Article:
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Compiling OmniSciDB: CentOS 7 (GPU-Enabled)

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Compiling OmniSciDB: CentOS 7 (GPU-Enabled)

Let's see how to compile the open source OmniSciDB on CentOS 7 with GPU-support.

· Open Source Zone ·
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In my role as Senior Director of Developer Advocacy at OmniSci, one of my many responsibilities is to monitor our various ‘Help’ areas like GitHub issues and the Community message board. While speaking at conferences and contributing to open-source projects is valuable, answering user questions provides a rich understanding of what our product currently does, what our users would like OmniSci to do, and where our documentation could be better.

In this post, I’ll demonstrate how to compile OmniSciDB (open-source) on CentOS 7 with GPU-support, and in future posts, I will demonstrate how to compile OmniSci on various other platforms for both CPU-only and GPU-enabled.

This post is focused on those who want to contribute to OmniSciDB (and thus need an actual build environment); if you just want to try OmniSciDB, we provide Docker images, as well as tarball downloads and even OmniSci Cloud (paid, 14-day free trial).

Building OmniSciDB Using Docker

Rather than repeat the rationale behind building OmniSciDB using Docker, please see my other post ‘Compiling OmniSciDB: Ubuntu 16.04 LTS (CPU)’ which goes into the full detail of installing the required OmniSci build dependencies.

Here is the full build script to compile OmniSciDB on CentOS 7:

# run image interactively
docker run -it --runtime=nvidia --rm nvidia/cuda:10.0-devel-centos7 bash

# update image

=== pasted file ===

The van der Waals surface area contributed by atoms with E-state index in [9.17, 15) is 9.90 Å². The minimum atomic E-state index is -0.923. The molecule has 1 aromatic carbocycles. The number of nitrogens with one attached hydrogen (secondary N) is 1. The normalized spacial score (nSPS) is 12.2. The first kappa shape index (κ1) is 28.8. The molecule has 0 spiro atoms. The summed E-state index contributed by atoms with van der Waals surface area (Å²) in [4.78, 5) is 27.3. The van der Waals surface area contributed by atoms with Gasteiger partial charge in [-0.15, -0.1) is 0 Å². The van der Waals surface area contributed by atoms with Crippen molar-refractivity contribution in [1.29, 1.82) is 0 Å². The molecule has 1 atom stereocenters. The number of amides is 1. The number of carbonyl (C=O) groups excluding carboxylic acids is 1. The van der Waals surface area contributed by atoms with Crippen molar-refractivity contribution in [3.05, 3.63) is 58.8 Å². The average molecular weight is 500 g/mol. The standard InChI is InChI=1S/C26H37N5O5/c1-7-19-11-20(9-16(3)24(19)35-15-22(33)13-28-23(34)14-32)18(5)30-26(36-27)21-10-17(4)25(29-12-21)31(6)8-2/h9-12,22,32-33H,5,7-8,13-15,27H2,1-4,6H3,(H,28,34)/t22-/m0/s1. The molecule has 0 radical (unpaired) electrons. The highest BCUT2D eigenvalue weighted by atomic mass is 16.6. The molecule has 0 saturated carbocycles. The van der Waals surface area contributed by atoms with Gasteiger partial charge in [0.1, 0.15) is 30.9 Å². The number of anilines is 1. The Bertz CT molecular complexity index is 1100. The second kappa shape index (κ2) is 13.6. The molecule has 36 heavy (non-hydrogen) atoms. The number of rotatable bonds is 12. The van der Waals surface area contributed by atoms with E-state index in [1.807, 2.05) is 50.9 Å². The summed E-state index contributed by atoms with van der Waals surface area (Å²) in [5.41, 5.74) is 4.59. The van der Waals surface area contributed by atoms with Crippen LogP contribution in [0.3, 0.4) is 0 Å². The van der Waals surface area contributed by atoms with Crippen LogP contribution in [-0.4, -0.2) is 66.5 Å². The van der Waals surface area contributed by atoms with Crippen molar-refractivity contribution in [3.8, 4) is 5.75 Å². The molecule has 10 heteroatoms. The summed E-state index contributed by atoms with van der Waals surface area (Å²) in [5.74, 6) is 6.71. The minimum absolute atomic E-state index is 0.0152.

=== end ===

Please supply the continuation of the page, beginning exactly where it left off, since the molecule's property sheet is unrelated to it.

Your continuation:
yum update -y && yum install git sudo -y

# clone project and download/install dependencies
git clone https://github.com/omnisci/omniscidb.git
bash /omniscidb/scripts/mapd-deps-prebuilt.sh

# load dependencies
source /etc/profile.d/modules.sh
module load cuda mapd-deps

# build project
mkdir -p /omniscidb/build && cd /omniscidb/build/
cmake -DCMAKE_BUILD_TYPE=debug -DPREFER_STATIC_LIBS=on ..
make -j 4


The biggest difference between the commands used for my Ubuntu posts (linked at the bottom of this post) and the CentOS 7 CPU commands is line 9: bash /omniscidb/scripts/mapd-deps-prebuilt.sh. In the Ubuntu posts, I showed the script that uses the apt package manager to install all of the dependencies; the mapd-deps-prebuilt.sh script, as the name indicates, installs pre-built dependencies. Neither is “right” or “wrong”, just two different methods we provide.

Running Sanity Tests

After the build has successfully completed, you can validate that OmniSciDB compiled correctly using make sanity_tests:

# run tests
make sanity_tests


Upon successfully passing the tests, you’ll get the following message:

24: [       OK ] UDFCompilerTest.UdfQuery (1658 ms)
24: [----------] 3 tests from UDFCompilerTest (2012 ms total)
24: 
24: [----------] Global test environment tear-down
24: [==========] 3 tests from 1 test case ran. (3412 ms total)
24: [  PASSED  ] 3 tests.
18/18 Test #24: UdfTest ..........................   Passed    3.56 sec

100% tests passed, 0 tests failed out of 18

Label Time Summary:
sanity    = 367.36 sec*proc (18 tests)

Total Test time (real) = 367.45 sec
[100%] Built target sanity_tests


What Will You Contribute?

With an OmniSciDB CPU-only build environment in-place, the only thing left is to contribute! OmniSciDB is an Apache 2.0 licensed project and we welcome contributions of all kinds, from documentation improvements to the lowest-level code updates.

To contribute to the OmniSciDB codebase, stop by our GitHub repo and submit a pull request. Although not required, if you are planning to submit a large pull request, submitting an issue before you start working will give our internal engineers an idea of what you are working on and allow them to guide you through the submission process.

Happy building!

Topics:
database ,gpu ,centos 7 ,open source ,omniscidb ,docker ,tutorial

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